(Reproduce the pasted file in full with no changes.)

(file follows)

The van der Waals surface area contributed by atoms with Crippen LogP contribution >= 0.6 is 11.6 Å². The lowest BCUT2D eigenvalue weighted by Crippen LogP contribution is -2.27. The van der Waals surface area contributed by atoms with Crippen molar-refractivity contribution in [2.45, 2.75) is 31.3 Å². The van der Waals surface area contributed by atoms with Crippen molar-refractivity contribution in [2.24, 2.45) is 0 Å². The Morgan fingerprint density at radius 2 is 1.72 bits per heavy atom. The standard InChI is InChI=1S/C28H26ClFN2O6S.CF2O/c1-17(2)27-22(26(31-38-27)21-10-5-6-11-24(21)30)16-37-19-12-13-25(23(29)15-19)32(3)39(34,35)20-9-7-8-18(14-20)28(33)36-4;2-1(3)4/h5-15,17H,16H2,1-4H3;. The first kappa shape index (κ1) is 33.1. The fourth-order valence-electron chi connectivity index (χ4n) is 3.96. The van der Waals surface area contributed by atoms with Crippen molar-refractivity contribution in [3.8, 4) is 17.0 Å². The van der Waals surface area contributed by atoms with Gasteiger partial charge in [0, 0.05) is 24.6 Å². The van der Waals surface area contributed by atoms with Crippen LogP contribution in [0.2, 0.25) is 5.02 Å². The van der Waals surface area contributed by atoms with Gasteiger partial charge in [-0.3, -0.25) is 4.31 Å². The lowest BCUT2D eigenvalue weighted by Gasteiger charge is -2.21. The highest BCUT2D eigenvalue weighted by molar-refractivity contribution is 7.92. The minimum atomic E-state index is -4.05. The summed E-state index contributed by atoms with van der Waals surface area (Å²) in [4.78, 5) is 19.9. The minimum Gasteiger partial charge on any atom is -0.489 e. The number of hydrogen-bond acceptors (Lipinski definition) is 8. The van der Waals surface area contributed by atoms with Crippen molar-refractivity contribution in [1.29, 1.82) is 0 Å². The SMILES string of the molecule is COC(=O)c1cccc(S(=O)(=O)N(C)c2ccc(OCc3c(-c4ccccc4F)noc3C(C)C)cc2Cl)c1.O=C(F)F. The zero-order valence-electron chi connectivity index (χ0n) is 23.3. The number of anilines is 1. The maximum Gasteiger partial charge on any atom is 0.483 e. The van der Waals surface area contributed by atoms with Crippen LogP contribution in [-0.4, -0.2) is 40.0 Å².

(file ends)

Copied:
The van der Waals surface area contributed by atoms with Crippen LogP contribution >= 0.6 is 11.6 Å². The lowest BCUT2D eigenvalue weighted by Crippen LogP contribution is -2.27. The van der Waals surface area contributed by atoms with Crippen molar-refractivity contribution in [2.45, 2.75) is 31.3 Å². The van der Waals surface area contributed by atoms with Crippen molar-refractivity contribution in [2.24, 2.45) is 0 Å². The Morgan fingerprint density at radius 2 is 1.72 bits per heavy atom. The standard InChI is InChI=1S/C28H26ClFN2O6S.CF2O/c1-17(2)27-22(26(31-38-27)21-10-5-6-11-24(21)30)16-37-19-12-13-25(23(29)15-19)32(3)39(34,35)20-9-7-8-18(14-20)28(33)36-4;2-1(3)4/h5-15,17H,16H2,1-4H3;. The first kappa shape index (κ1) is 33.1. The fourth-order valence-electron chi connectivity index (χ4n) is 3.96. The van der Waals surface area contributed by atoms with Crippen molar-refractivity contribution in [3.8, 4) is 17.0 Å². The van der Waals surface area contributed by atoms with Gasteiger partial charge in [0, 0.05) is 24.6 Å². The van der Waals surface area contributed by atoms with Crippen LogP contribution in [0.2, 0.25) is 5.02 Å². The van der Waals surface area contributed by atoms with Gasteiger partial charge in [-0.3, -0.25) is 4.31 Å². The lowest BCUT2D eigenvalue weighted by Gasteiger charge is -2.21. The highest BCUT2D eigenvalue weighted by molar-refractivity contribution is 7.92. The minimum atomic E-state index is -4.05. The summed E-state index contributed by atoms with van der Waals surface area (Å²) in [4.78, 5) is 19.9. The minimum Gasteiger partial charge on any atom is -0.489 e. The number of hydrogen-bond acceptors (Lipinski definition) is 8. The van der Waals surface area contributed by atoms with Crippen molar-refractivity contribution in [1.29, 1.82) is 0 Å². The SMILES string of the molecule is COC(=O)c1cccc(S(=O)(=O)N(C)c2ccc(OCc3c(-c4ccccc4F)noc3C(C)C)cc2Cl)c1.O=C(F)F. The zero-order valence-electron chi connectivity index (χ0n) is 23.3. The number of anilines is 1. The maximum Gasteiger partial charge on any atom is 0.483 e. The van der Waals surface area contributed by atoms with Crippen LogP contribution in [-0.4, -0.2) is 40.0 Å².